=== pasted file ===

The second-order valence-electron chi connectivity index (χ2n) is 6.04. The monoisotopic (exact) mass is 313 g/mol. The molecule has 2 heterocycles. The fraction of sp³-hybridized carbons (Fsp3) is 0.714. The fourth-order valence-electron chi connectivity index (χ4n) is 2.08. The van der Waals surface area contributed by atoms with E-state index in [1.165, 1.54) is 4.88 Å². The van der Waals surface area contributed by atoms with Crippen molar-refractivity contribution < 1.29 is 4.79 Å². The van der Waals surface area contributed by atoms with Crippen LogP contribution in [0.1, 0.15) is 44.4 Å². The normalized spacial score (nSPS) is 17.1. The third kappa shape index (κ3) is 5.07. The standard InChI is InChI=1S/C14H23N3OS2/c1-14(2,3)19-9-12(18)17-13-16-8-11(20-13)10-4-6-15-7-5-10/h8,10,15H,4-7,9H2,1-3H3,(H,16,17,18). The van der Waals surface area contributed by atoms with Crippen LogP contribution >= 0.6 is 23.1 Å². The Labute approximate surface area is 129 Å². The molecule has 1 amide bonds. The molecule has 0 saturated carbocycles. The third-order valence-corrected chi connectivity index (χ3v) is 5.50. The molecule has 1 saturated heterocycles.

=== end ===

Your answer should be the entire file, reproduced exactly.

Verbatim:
The second-order valence-electron chi connectivity index (χ2n) is 6.04. The monoisotopic (exact) mass is 313 g/mol. The molecule has 2 heterocycles. The fraction of sp³-hybridized carbons (Fsp3) is 0.714. The fourth-order valence-electron chi connectivity index (χ4n) is 2.08. The van der Waals surface area contributed by atoms with E-state index in [1.165, 1.54) is 4.88 Å². The van der Waals surface area contributed by atoms with Crippen molar-refractivity contribution < 1.29 is 4.79 Å². The van der Waals surface area contributed by atoms with Crippen LogP contribution in [0.1, 0.15) is 44.4 Å². The normalized spacial score (nSPS) is 17.1. The third kappa shape index (κ3) is 5.07. The standard InChI is InChI=1S/C14H23N3OS2/c1-14(2,3)19-9-12(18)17-13-16-8-11(20-13)10-4-6-15-7-5-10/h8,10,15H,4-7,9H2,1-3H3,(H,16,17,18). The van der Waals surface area contributed by atoms with Crippen LogP contribution >= 0.6 is 23.1 Å². The Labute approximate surface area is 129 Å². The molecule has 1 amide bonds. The molecule has 0 saturated carbocycles. The third-order valence-corrected chi connectivity index (χ3v) is 5.50. The molecule has 1 saturated heterocycles.